Prof. Gibor Basri
651 Campbell Hall,
Office Hours: Friday 10-11
or by appt. (email me)
(for announcements, information, interaction, assignments, etc.)
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Go to the General site for instructions on "enrolling" there.
NOTE: Discussion sections do NOT meet the first week!
Text: The Cosmic Perspective, Bennett, Donahue, Schneider, Voit
1) Introduction: Our Place in the Cosmos
Chapter 1.1, 1.4
What is our Cosmic Context?
Our Place in the Universe, What Is Out There?, What Came Before?, Motions of the Earth
2) The Scale of Things
How do we talk about "Astronomical" Numbers? What are the Real Scales of Time and Space?
Exponentials, Units, The Scale of Things, Powers of Ten (Movie), Scaling Models: Size & Distance & Time
3) As The World Turns...
Chapter 2.1, S1.2,1.3
What is in the Sky? How Does it Move, and Why? How do we Describe these things?
Sky Cycles, Constellations, Ecliptic/Zodiac, Celestial Sphere & Coordinates, Celestial Navigation
4) Timekeeping and Seasons
Chapter 2.2, S1.1
How do we keep Time? Why do we have Seasons?
Timekeeping, Calendars, Solar and Sidereal Day, Tilt of the Earth's axis, Solstice/Equinox, The Reasons for Seasons, Precession of the Poles
5) The Moon and Planets in the Sky
Chapter 2.3, 2.4
Why does the Moon have Phases and Eclipses? What is Special about the Planets?
Moon Phases (relation to Earth and Sun), Lunar and Solar Eclipses, Retrograde Motion, Heliocentric Cosmos
6) Points of View - History of Astronomy
Chapter 3.1, 3.2
How did Ancient Peoples Explained what they See?
Archeoastronomy in Different Cultures, Size/Shape of Earth, Geocentric/Heliocentric models, Planetary Motions, Ptolemy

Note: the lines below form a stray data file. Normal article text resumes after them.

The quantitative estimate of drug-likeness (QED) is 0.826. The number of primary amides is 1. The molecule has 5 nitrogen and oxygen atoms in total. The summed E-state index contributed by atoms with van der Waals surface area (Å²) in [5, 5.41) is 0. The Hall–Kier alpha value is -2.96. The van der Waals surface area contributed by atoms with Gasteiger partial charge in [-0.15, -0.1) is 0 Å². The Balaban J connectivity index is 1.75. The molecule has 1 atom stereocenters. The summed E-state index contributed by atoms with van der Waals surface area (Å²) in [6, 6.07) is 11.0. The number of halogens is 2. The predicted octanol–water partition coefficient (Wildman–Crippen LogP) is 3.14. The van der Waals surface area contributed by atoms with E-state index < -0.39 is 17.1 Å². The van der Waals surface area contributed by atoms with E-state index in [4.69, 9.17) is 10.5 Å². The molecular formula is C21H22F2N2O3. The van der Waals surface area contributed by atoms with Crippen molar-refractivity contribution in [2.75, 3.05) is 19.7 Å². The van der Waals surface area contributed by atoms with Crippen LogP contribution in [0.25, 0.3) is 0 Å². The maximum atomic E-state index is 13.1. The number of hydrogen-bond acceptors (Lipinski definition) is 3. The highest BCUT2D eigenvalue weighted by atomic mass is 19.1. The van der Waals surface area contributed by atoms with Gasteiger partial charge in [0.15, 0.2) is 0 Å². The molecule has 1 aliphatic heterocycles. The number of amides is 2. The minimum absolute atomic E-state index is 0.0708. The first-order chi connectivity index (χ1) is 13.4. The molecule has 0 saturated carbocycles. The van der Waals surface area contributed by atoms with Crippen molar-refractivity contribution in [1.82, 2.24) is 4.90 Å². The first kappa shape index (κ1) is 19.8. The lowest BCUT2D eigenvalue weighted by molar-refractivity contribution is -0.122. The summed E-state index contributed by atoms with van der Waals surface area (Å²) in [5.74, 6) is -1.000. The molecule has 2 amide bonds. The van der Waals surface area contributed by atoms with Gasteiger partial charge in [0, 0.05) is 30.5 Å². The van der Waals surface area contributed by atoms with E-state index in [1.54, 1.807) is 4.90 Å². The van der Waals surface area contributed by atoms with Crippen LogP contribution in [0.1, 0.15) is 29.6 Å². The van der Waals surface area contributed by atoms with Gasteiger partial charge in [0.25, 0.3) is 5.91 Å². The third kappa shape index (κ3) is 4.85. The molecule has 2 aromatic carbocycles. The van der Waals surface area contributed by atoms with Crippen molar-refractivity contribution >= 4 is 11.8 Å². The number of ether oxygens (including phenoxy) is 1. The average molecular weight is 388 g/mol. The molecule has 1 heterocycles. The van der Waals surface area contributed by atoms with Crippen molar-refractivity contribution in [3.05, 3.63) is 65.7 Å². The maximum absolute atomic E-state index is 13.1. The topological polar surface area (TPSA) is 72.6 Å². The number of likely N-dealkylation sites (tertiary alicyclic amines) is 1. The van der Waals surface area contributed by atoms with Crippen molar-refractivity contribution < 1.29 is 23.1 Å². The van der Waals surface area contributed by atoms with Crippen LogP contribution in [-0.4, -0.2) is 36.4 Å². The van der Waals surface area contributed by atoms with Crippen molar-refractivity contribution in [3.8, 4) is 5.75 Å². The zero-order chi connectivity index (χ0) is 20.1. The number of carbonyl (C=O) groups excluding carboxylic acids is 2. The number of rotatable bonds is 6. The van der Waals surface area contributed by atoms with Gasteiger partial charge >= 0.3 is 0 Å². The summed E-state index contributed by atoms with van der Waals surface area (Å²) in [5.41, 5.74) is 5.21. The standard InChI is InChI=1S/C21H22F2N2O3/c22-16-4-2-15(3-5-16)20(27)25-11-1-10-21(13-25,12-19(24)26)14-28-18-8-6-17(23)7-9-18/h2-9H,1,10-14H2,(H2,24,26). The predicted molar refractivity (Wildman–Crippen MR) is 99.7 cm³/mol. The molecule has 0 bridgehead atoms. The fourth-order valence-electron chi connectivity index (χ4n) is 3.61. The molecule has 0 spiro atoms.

Feb. 1 Wed
7) Beginnings of Modern Astronomy
Chapter 3.3, 3.4, 3.5
How did our modern viewpoint evolve? Why is science an effective means of discovery?
Copernicus, Tycho, Kepler's Laws (ellipses), Galileo and Modern Science, Nonscience and Nonsense
8) Motion and Gravity
Chapter 4.1, 4.2, 4.3
What makes celestial bodies move as they do? What is the role of Gravity?
Newton's Laws (inertia, acceleration, gravity), Conservation Principles, Gravity
9) Orbits and Tides
Chapter 4.4, 4.5
How do things Stay in Orbit? How do we measure Masses in Astronomy?
Orbits, Determining Masses in Astronomy, Surface Gravity/Escape Velocity
Get ready for the first test!
Finish and Review First Section
Section Test 1
Section 2- Our Solar System
10) Overview of the Solar System
What is our Planetary System like? How do we Explore it?
Contents of the Solar System, Types of Planets, System Regularities, Spacecraft Exploration
11) Formation of the Solar System
How did our Planetary System Form? How Old is it? How do we know?
Formation of the Planets, Solar System Debris, Radioactive Dating
12) Planetary Geology
What are the Rocky Planets like?
Mercury, Venus, Earth, Moon, Mars: Comparative Interiors, Comparative Surfaces
President's Day Holiday
13) Planetary Atmospheres
What are Terrestrial Planetary Atmospheres like?
Mercury, Venus, Earth, Moon, Mars: Comparative Compositions, Temperatures, Processes
14) Focus on Mars
Why is Mars so Interesting? What have we learned there?
Orbiters, Rovers, The Search for Water, The Search for Life
Feb. 27 Mon
15) Gas Giant Planets